Babies Can Make Music, Too!

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Recently, I’ve had a few requests to write about babies and music.  Parents are asking me what they can do at home to promote a good musical upbringing for their children, and they want to start young.  My answer to that is, “More power to them!”  Yes, there is plenty you can do to bring music into your babies’ lives, and in my experience starting with beats and rhythms is the way to go.  First, I want to share a link with all of you this week to an article posted on the website for The National Association For the Education of Young Children.  (NAEYC)  The article is called “The Patterns of Music: Young Children Learning Mathematics through Beat, Rhythm, and Melody” by Kamile Geist, Eugene A. Geist, and Kathleen Kuznik, and I highly recommend it.  It is a great explanation as to why it is so important to instill the concepts of beats and rhythms at a young age.  Click HERE to go to NAEYC’s website.

A Couple of Activities…All for infants

(1)  You may not realize it, but Mommies naturally start teaching beats and rhythms to their babies from the get go.  Remember the Mommy bounce?  It’s that instinctual bounce that Mommies do to calm their baby.  We put them to sleep with it and calm their crying with it.  Still to this day, I personally naturally revert to the bounce the moment a baby gets placed in my arms.

To continue the bounce a step further, turn on some music while you do this.  Whether the tempo of the music is fast or slow, not only will your baby feel the rhythm you have created with your bounce, but they will hear it in time with the music, as well.

(2) Anytime you are out and about and there is music playing in the background, tap out the beat of the music by gently patting your baby’s back, arm, head, etc.  Again, your baby will begin to associate music and beats as being one in the same.

(3)  In my list of Top 10 Instruments under $40 that will help to promote music education in the home (Click HERE to see the list), I want to revise my suggestion for shaker eggs just a bit when it is in regards to infants.  Instead of a traditional shaker egg, I prefer a shaker egg with a handle so those little hands will more easily be able to hold onto it.  Here is a picture of a shaker egg with a handle.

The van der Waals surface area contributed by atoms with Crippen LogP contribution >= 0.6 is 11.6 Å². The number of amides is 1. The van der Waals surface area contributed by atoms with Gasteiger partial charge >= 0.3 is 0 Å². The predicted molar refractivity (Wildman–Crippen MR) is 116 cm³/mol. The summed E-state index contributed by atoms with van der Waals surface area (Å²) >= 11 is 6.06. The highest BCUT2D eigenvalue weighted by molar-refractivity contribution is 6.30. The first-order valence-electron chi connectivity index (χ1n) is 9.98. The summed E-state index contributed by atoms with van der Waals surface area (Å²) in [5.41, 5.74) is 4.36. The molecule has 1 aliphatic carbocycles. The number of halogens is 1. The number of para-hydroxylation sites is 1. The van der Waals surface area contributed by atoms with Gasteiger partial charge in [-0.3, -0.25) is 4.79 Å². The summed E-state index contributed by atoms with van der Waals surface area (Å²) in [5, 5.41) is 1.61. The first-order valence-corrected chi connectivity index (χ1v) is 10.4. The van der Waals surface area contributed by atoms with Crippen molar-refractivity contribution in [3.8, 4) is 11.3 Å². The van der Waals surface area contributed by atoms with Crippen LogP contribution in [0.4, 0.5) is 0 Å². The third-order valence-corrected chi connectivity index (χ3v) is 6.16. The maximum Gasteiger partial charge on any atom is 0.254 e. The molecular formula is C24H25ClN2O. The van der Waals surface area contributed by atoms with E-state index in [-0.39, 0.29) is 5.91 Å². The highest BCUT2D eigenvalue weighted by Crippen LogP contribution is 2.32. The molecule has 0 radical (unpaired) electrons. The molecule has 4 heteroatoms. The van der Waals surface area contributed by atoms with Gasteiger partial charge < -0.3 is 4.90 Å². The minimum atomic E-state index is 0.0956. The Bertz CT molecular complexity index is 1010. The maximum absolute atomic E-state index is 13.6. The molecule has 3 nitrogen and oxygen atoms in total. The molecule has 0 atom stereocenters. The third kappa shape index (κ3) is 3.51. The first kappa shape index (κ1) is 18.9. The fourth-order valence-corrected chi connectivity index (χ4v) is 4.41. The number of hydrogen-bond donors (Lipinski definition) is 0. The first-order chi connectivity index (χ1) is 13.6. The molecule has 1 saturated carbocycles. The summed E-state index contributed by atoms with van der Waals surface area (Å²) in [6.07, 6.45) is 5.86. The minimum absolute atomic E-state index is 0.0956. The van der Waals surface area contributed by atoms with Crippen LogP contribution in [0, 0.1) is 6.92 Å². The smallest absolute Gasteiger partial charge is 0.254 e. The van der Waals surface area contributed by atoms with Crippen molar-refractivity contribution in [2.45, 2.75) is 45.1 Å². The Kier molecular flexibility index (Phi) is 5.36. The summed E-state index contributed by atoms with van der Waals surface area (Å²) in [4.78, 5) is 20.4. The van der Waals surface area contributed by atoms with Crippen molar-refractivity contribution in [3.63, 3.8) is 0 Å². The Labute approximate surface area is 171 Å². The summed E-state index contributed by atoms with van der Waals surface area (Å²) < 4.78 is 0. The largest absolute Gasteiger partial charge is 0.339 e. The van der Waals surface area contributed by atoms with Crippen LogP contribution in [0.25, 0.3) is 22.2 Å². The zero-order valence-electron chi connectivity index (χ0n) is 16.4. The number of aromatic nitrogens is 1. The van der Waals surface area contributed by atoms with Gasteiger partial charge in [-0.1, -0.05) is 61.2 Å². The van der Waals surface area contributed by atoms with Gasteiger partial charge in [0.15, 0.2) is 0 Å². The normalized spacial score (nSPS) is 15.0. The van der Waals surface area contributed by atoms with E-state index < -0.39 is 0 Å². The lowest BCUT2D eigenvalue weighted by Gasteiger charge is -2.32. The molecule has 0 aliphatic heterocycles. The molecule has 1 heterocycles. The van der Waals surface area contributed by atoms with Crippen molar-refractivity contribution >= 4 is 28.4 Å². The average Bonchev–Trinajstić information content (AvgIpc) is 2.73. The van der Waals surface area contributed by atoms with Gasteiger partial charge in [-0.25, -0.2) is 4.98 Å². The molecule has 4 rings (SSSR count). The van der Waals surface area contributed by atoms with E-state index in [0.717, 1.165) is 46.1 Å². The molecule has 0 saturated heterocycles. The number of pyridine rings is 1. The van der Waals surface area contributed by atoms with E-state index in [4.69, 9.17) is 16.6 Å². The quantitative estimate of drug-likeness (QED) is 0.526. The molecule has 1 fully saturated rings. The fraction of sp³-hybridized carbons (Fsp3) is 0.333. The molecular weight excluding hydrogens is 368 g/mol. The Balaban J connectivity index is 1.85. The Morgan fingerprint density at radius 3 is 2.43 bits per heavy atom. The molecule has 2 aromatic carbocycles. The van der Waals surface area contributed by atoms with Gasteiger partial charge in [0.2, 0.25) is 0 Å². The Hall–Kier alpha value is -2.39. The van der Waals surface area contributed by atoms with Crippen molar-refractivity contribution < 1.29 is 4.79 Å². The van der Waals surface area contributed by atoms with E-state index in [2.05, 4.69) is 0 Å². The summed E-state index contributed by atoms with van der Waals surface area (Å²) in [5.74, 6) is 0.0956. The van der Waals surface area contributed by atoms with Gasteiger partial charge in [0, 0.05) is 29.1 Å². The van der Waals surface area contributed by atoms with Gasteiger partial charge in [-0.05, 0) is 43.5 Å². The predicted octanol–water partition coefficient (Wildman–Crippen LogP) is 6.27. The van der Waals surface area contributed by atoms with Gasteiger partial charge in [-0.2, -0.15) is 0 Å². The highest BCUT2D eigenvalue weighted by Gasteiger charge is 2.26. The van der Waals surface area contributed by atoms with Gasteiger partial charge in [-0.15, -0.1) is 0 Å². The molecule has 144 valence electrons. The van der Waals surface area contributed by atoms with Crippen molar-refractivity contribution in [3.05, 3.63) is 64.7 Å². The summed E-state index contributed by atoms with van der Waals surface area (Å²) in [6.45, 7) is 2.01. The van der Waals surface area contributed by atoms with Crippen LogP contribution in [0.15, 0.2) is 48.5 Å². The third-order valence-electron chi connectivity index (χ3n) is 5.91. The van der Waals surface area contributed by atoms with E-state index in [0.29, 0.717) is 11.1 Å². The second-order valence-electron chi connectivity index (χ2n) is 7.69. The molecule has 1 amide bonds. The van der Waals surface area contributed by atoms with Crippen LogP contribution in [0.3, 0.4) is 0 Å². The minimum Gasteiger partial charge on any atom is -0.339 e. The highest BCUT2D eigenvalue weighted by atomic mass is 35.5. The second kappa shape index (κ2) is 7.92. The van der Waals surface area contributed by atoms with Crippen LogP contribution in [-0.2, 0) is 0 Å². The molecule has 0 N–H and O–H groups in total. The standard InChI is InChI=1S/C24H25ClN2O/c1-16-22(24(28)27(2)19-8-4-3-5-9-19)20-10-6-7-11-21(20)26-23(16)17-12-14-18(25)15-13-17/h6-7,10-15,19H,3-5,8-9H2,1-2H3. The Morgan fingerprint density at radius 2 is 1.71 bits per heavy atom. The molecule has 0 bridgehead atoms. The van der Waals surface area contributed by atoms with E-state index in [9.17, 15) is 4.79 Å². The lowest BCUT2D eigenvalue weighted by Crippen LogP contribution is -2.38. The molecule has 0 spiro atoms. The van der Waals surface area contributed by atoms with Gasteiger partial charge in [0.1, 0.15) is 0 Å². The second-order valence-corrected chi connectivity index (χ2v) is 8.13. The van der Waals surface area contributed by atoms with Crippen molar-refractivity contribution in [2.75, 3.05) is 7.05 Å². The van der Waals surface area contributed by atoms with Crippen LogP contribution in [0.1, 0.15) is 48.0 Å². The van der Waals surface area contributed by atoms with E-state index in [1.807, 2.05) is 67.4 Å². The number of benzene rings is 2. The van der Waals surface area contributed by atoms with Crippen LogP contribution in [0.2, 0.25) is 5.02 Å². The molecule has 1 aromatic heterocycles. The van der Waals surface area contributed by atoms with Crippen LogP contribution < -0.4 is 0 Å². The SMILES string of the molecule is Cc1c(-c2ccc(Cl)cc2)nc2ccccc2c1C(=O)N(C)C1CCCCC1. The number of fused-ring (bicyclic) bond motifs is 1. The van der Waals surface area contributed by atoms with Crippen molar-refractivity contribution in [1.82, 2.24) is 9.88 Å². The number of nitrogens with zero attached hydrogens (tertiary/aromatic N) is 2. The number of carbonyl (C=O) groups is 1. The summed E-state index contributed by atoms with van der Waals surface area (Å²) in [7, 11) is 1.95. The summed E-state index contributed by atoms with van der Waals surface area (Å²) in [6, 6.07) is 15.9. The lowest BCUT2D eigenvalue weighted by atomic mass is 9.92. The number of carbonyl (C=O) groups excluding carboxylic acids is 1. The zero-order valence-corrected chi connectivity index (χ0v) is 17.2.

And HERE is the link that will bring you to the Amazon.com page to see shaker eggs with handles for purchase.

To illustrate beats and rhythms to your baby, play songs of various tempos.  Put the shaker in their hand, and with their shaker-filled hand in yours, help them shake the beat to the music.  They will like doing this and will love that they are making such a funny sound!  Now, once they’ve got it down, switch the shaker to their other hand and repeat the same activity.  Keep the music going, but let go of their hand.  Perhaps they will continue to shake the shaker, and perhaps they won’t.  When they do shake on their own, I guarantee there will be smiles all around for both Mommies and babies!

(4) If you are working with an older baby (6ish months-1 year-olds), try this same activity with a hand drum.  Here is a picture of a hand drum.

And HERE is the link that will bring you to the Amazon.com page to see a hand drum for purchase.

Put the mallet away.  The first thing a baby will do with that mallet is to try to eat it.  That could lead to a disaster, so please just let them beat the drum with their hand on the floor in front of them.

Turn on music of various tempos, and take their hand in yours.  Help them beat the drum in time to the music, and give them the opportunity to try it with both hands and using each hand one at a time.  Let go of their hands and see if they’ll play the drum without you.  It may take some time for them to try it on their own, but they will get it and love playing the drum to music eventually!

I hope you all have enjoyed this week’s Top 10 Tuesday activity.  Please don’t forget to check back every Tuesday for musical fun with your kids.  If you wouldn’t mind spreading the word and to help me promote music education for all children, I would be very grateful.  Until next week, happy singing!

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